This month has closed the year with some good rainfall and lots of new life… to be seen out on the central plains, at this time of writing, are lots of baby impalas, baby zebras, baby wildebeest as well as baby black-backed jackals. But before we dive into 2018 let’s take a look at what the wild closing chapters of 2017 had to offer:
Lions: On Christmas day three kings gave our guests a gift to remember… One lion and two lionesses were on the side of the road, close to the safari vehicles, and roared in chorus. Then, for the encore, the male and one of the females surprised us all by mating, with an array of growls, hissing and spitting that accompany the act.
Elephants: There have been many bull elephants to be seen. Harder to find are the breeding herds, but what a delight when we do! One of the herds seen was of about 60 elephants, and they were feeding with their babies.
Rhinos: Awesome rhino sightings as always. On a couple of occasions white rhinos and their young calves have joined guests on their sundowner stops. One afternoon drive tallied up sightings of 22 white rhinos, two black rhinos, three elephant bulls, a leopard, a breeding herd of elephants all around the vehicle, and many common mammal species.
The highlight sighting of black rhinos was when Japhet Diza and his guests saw a pair mating at Nduna Dam.
Buffalos: Again, Nduna Dam was the scene for high drama, when lions found a sick buffalo there. Guests watched the lions trying to catch the buffalo, but it was a stalemate as the buffalo retreated into the water and stayed there, where the lions were reluctant to pursue it. Later in the night another small breeding herd of buffalo came to drink, and the lions hunted them instead, finally killing a female from the herd.
Wild dogs: Fortunately, there have been a few sightings of a pack. One was when they were relaxing on the riverbed of the Chiredzi and guests were able to enjoy their sundowners while watching them.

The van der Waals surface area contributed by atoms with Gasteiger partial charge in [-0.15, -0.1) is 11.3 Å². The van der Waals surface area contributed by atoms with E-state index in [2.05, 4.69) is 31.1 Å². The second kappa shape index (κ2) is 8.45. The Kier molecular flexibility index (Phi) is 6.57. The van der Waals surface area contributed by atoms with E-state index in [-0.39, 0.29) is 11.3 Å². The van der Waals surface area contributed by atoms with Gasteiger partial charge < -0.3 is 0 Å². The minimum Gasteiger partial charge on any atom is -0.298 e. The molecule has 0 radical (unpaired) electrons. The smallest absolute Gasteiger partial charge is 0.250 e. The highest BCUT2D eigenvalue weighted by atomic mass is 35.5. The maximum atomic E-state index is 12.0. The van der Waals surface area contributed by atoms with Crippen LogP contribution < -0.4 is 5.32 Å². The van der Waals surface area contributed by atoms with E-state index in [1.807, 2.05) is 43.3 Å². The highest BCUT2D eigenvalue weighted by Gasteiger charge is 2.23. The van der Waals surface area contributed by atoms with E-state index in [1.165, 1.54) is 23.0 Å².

Cheetah: We’ve had good sightings of the two males this month. The highlight was when Bulisani Mathe got a call of two male cheetahs lying close to the airstrip; “We quickly made our way there and found them resting. After viewing them for a while we left and saw three wildebeest females, each with babies. We stopped and viewed them as they were posing perfectly for pictures. While watching them they took off in high speed as if they had seen predators. Watching them run we saw the cheetahs also taking off in a chase towards the wildebeest. They all disappeared in the thickets, but we searched and found the cheetahs already feeding on one of the wildebeest babies. We sat at the sighting as we had a good view of the kill until it got dark.”
Leopards: Most of the leopard sightings have been at night, as you’d expect for these nocturnal cats, when they have been hunting or going to drink. But, there was also a sighting of a lovely relaxed female leopard seen resting in the open at the junction of Pipeline and Orphan roads.
Christmas day really delivered because a hyena was seen lying waiting in the road, which led us to spotting the source of its interest being a male leopard with a baby wildebeest kill, up a tree.
Read the full wildlife report here: Singita Pamushana Wildlife Report December 2017
A call crackled over the radio that the tracking team had found the River Pride on a buffalo kill near Hwata Pan. “Bonanza!” I thought. Not only because this would provide good photo opportunities of lions feeding in relatively open area, and the clean-up crew of hyenas and vultures that would make no bones of the carcass over the next few days, but mainly because Hwata Pan is where we have our sunken photo hide, and the lions would have to go and drink there at some stage during the feeding frenzy. I’ve waited for 10 years to get a shot of a predator drinking at eye level to me from this hide – could this be the chance at last?
The Malilangwe Dam is an amazing fishing destination. The most sought out species are tigerfish and tilapia.The best times of the year for fishing is when the water is warm – a good reminder is good fishing months all have an “r” in them from September to April. That said, we have still been enjoying some great fishing now in May – all the photos in this story are from early May.
It is most satisfying watching elephants enjoying a mud bath! It starts off with the approaching walk, an elephant has when making his/her way to the water source. To describe it, I would have to say it’s an excited, exaggerated, fast walk while bobbing their heads up and down and to the sides at the same time. We call it ‘the water walk’. Even for the novice person you can pick up the excitement of the elephant looking forward to a thirst-quenching cool drink, usually followed by refreshing mud bath.
I was camped out again, on my favourite dam wall that offers a good vantage point and a relatively safe refuge from the vehicle. I was trying to tell myself that really it was an afternoon of birding – just sitting quietly with binos and a bird book and trying to ID whatever came along, and enjoying the isolation and peace. But really what I wanted and hoped and wished for was a solitary black rhino.